The mammalian thioredoxins are a family of small (approximately 12 kDa) redox proteins that undergo NADPH-dependent reduction by thioredoxin reductase and in turn reduce oxidized cysteine groups on proteins. The two main thioredoxins are thioredoxin-1, a cytosolic and nuclear form, and thioredoxin-2, a mitochondrial form. Thioredoxin-1 has been studied more. It performs many biological actions including the supply of reducing equivalents to thioredoxin peroxidases and ribonucleotide reductase, the regulation of transcription factor activity, and the regulation of enzyme activity by heterodimer formation. Thioredoxin-1 stimulates cell growth and is an inhibitor of apoptosis. Thioredoxins may play a role in a variety of human diseases including cancer. An increased level of thioredoxin-1 is found in many human tumors, where it is associated with aggressive tumor growth. Drugs are being developed that inhibit thioredoxin and that have antitumor activity.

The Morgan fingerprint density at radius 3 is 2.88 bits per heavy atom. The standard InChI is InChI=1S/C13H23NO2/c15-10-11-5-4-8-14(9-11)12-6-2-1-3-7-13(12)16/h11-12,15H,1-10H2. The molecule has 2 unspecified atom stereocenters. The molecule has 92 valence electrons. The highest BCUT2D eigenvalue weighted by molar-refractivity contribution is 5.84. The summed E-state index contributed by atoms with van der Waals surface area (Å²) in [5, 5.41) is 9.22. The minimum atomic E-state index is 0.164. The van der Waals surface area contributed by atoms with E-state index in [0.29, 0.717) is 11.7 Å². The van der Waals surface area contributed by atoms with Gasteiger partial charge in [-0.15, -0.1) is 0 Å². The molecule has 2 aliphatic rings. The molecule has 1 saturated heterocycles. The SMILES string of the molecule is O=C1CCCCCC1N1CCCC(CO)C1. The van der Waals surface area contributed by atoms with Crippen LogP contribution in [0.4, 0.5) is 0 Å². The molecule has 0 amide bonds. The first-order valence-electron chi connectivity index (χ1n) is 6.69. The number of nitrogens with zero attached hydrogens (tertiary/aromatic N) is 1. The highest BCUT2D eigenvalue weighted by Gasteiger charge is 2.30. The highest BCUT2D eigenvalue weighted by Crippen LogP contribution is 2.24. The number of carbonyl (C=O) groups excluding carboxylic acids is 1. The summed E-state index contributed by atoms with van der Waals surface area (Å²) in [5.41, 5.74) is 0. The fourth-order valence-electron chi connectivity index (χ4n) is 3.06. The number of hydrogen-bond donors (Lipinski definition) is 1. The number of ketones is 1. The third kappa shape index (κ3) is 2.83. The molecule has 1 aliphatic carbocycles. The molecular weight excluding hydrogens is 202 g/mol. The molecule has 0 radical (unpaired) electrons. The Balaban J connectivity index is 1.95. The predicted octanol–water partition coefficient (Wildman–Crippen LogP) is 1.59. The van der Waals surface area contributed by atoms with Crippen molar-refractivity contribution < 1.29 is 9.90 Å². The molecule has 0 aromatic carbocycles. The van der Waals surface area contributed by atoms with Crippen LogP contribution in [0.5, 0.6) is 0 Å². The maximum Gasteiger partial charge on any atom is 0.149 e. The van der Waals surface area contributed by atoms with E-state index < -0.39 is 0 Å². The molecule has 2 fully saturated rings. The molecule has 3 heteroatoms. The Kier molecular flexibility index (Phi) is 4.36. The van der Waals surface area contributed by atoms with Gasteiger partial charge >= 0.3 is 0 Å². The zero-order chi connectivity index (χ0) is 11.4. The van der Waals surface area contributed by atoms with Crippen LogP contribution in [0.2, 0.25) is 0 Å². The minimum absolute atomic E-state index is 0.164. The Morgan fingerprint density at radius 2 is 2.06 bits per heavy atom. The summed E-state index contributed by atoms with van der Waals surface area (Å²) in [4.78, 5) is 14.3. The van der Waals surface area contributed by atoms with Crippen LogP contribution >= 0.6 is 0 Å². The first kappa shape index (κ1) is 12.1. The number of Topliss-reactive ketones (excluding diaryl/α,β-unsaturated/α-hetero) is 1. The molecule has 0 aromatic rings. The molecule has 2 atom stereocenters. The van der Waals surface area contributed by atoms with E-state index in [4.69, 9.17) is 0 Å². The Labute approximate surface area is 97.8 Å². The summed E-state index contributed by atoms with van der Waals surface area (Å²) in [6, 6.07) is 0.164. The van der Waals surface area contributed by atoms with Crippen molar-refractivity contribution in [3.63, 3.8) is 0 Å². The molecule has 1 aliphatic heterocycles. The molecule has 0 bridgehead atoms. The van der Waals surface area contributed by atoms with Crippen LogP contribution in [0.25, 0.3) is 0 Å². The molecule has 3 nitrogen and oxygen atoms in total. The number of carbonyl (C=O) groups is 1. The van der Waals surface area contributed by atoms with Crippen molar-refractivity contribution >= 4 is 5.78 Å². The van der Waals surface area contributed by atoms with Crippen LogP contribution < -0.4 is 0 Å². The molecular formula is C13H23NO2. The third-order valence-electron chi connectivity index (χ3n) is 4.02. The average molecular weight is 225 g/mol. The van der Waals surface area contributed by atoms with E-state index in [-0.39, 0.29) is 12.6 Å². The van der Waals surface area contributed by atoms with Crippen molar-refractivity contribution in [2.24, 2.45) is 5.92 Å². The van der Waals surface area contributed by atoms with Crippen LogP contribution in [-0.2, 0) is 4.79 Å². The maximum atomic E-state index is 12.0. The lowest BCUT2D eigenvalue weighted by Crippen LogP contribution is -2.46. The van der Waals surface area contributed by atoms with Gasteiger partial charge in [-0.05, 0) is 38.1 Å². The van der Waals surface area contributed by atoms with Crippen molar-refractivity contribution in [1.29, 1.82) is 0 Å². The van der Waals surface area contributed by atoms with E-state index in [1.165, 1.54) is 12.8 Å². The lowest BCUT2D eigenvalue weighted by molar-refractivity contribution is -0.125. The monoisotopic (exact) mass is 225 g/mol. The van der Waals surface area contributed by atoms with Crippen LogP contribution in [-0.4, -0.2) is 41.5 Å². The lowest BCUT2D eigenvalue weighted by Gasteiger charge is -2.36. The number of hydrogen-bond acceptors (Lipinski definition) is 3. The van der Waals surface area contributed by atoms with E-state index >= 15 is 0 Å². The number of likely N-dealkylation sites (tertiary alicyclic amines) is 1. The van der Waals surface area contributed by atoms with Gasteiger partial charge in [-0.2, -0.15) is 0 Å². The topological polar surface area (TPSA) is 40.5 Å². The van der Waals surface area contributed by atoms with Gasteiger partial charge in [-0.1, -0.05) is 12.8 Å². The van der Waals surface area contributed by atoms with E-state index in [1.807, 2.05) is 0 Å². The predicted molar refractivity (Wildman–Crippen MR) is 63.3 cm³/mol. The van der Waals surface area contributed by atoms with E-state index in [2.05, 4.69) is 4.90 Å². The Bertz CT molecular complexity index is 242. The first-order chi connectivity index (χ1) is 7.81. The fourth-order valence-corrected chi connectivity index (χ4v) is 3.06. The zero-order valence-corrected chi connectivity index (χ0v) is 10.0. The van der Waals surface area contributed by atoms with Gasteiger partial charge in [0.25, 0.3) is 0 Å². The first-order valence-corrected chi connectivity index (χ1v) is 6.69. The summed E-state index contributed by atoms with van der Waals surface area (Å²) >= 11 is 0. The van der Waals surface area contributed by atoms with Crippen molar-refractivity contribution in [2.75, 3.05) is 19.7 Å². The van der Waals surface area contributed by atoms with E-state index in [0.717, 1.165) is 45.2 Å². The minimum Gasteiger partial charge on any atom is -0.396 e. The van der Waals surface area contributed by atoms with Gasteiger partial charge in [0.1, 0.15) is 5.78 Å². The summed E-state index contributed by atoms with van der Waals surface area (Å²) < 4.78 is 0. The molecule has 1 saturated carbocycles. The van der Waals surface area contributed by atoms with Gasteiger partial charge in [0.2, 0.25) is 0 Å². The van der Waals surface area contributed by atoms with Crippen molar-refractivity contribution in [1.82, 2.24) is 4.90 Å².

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  • Article Type: Review Article
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